The Big Clean Up
The ground levels on St. Mary's Island were originally made up from waste materials used at the brickworks and dockyard.
English Partnerships, who were initially responsible to the Secretary of State for the Environment, set about determining the nature and level of such wastes as an absolute priority. A detailed research plan to test the ground across the whole of the Island was therefore put into effect, extensively testing and retesting soil and water samples.
Once the testing process was completed, a programme of work was begun to bring the Island up to the most stringent levels recommended by government safety guidelines. A redundant pump house was excluded from the regeneration programme only to be demolished at a later date.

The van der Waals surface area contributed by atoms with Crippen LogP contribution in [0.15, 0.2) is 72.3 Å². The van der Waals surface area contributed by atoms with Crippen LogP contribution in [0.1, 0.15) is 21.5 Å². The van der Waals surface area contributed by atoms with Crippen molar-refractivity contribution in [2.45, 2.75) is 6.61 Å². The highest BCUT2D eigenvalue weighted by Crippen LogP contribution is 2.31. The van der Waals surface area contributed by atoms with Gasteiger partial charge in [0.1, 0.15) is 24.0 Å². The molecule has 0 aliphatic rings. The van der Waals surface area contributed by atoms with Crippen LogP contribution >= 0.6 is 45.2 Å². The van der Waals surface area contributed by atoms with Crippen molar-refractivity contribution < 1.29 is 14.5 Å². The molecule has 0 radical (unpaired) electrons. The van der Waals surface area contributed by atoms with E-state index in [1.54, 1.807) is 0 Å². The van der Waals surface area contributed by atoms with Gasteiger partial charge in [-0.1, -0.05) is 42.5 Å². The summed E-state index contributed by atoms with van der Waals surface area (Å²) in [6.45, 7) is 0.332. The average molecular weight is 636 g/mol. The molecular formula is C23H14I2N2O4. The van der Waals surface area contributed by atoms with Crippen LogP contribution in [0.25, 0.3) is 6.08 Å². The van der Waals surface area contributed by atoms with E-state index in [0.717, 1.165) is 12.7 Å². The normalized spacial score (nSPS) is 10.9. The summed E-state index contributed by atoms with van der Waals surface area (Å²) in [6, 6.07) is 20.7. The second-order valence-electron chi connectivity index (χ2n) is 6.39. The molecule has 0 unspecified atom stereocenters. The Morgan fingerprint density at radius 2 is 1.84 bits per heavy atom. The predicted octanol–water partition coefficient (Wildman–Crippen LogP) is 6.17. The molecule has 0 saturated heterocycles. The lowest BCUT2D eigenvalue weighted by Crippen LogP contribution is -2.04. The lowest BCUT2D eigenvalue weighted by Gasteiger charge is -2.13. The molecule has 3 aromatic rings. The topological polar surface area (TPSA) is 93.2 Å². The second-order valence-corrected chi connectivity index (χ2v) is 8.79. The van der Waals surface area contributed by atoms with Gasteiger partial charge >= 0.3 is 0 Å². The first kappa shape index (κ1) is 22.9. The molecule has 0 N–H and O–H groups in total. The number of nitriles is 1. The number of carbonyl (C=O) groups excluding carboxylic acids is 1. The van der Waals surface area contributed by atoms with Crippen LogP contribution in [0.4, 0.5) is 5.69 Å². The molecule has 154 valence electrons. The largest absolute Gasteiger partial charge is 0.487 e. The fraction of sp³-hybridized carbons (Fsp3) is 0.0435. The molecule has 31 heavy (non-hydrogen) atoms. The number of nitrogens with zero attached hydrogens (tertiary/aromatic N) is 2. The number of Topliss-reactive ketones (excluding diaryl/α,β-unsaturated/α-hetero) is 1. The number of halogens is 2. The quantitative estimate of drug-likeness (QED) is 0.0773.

Over a three year period 1.2 million cubic metres of soil was taken away from the site and replaced. The extent of the clean-up operation and the attention to detail with which it was carried out can best be illustrated by the fact that for virtually three years, every four hours, twenty-four hours a day, a train left the site carrying away soil and unwanted deposits in covered containers.
Radiological testing was carried out by the Ministry of Defence and English Partnerships and checked annually by an independent assessor.
The NRPB (National Radiological Protection Board) have shown that the Island is, in fact, below normal background radiation levels in Kent.